Foreign currency exchange rate instability risk.

Companies that internationalize their operations run two distinct risks with respect to foreign currency exchange rate instability. For instance, according to Love (1999), "Selling overseas introduces two categories of risk beyond problems resulting from governmental interference in international transactions whether in U.S. dollars or foreign currency. Exchange rate risk occurs when sales are denominated in currencies other than the seller's. What will the currency be worth when it is received and converted into dollars?" (p. 33) The potential for unstable foreign currency exchange rates is one of the more perplexing risks that companies encounter when they internationalize their operations. In this regard, Murphy (2000) points out that, "foreign currency exchange rate changes systematically affect the average investment and therefore can not be diversified away" (p. 37). As a result, American companies can incur an enormous loss of value on their currency as a result in fluctuations in the foreign currency exchange rate. The increasing volatility of the foreign exchange market in recent years has been attributed to several factors, including the following; (a) exchange rate fluctuations that are much larger and tend to persist longer than assumed, (b) the inability of central banks to defend or stabilize their currencies through intervention, (c) the declining role of fundamental factors in explaining the behavior of the market, (d) the steady growth in the use of foreign currency derivatives, (e) the growing size of the market because of rapid globalization, and (f) the increasing use of automated trading and real-time information which are believed to have at least contributed to the increase in the volatility of the market (Ramcharran, 2000, p. 40)..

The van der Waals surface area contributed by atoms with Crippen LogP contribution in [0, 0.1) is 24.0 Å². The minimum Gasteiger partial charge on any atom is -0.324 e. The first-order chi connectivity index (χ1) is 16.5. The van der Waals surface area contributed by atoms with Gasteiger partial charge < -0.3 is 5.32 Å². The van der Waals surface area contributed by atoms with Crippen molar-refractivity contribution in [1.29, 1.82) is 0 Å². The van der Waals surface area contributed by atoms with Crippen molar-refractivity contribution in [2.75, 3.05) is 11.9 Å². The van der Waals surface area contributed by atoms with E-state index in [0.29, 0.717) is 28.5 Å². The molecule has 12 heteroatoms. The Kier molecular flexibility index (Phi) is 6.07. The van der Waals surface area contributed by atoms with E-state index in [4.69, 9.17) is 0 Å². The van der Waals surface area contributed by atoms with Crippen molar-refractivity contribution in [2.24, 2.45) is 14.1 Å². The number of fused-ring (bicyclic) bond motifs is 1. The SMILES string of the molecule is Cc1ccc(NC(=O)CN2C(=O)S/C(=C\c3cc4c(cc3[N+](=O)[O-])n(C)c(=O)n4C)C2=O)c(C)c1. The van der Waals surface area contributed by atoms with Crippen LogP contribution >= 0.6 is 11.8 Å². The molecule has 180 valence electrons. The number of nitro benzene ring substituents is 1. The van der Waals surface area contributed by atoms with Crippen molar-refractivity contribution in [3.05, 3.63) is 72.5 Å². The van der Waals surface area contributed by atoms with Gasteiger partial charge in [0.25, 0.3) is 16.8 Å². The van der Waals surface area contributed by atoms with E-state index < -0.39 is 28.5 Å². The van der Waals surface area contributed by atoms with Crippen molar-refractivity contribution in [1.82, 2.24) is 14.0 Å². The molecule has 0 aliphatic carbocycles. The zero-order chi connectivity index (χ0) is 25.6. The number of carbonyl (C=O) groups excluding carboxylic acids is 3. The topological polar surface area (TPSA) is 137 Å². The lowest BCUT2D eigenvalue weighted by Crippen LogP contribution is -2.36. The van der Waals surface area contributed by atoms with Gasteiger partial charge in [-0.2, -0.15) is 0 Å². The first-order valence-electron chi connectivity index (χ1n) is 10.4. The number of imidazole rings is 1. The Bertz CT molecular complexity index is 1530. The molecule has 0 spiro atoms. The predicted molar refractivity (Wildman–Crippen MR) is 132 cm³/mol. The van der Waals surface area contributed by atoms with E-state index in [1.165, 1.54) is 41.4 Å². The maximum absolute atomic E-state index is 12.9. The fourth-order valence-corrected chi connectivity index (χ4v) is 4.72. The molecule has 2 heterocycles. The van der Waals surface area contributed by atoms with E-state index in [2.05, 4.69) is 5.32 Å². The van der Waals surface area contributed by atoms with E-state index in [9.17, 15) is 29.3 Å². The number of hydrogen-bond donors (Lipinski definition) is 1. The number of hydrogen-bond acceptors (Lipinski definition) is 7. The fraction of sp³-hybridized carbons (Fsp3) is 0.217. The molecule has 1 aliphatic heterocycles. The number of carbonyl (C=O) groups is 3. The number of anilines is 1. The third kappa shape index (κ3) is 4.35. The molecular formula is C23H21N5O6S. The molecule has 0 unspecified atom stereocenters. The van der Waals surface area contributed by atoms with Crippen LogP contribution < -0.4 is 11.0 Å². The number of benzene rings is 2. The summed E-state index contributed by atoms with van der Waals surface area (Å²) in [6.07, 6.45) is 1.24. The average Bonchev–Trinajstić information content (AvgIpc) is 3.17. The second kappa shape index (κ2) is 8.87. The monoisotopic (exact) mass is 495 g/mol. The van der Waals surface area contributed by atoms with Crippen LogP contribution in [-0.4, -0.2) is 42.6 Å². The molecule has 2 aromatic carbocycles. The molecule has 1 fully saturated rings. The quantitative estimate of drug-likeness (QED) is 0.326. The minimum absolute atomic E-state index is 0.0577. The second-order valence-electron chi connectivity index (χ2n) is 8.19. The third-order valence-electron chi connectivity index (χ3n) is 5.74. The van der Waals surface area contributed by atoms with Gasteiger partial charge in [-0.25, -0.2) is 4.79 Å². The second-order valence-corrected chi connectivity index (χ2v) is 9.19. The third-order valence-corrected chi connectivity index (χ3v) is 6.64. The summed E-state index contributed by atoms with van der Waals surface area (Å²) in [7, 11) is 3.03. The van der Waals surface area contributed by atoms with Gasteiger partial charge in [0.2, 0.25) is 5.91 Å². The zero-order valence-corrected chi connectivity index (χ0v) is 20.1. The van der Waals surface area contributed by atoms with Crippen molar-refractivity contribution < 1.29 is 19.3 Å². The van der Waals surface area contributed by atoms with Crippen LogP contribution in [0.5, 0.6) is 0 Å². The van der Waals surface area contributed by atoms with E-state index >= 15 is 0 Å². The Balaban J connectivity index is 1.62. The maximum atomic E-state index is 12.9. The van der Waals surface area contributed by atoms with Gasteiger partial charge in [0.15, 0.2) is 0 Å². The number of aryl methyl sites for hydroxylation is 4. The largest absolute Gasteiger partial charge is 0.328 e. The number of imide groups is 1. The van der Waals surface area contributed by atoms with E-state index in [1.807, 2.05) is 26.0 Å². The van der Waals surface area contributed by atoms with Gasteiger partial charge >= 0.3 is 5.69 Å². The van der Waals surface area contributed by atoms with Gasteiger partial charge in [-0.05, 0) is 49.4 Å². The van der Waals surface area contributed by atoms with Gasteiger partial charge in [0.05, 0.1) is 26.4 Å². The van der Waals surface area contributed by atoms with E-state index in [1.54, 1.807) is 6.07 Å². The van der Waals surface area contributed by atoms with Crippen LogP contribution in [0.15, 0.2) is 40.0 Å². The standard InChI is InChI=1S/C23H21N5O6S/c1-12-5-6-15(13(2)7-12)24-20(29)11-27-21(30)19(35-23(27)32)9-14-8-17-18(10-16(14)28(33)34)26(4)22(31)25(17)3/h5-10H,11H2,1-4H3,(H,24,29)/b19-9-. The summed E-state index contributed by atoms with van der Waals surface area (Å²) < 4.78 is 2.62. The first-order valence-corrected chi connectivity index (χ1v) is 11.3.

In some cases, this loss can represent a significant percentage of the currency value as experienced following the onset of the so-called "Great Recession" that persisted from 2007 to 2009. In this regard, Rose (2010) advises that the most important bilateral exchange rate as a gauge of economic health is the dollar to euro rate. Before the onset of the recent Great Recession in August 2007, the exchange rate was $1.36 per euro and on 1 January 2008 it stood at $1.47; however, by the end of 2008, the exchange rate had plummeted to just $1.39 (Rose, 2010). By November 2009, as the lingering effects of the global economic downturn abated, the exchange rate returned to its January 2008 level and stood at $1.48 to the euro (Rose, 2010).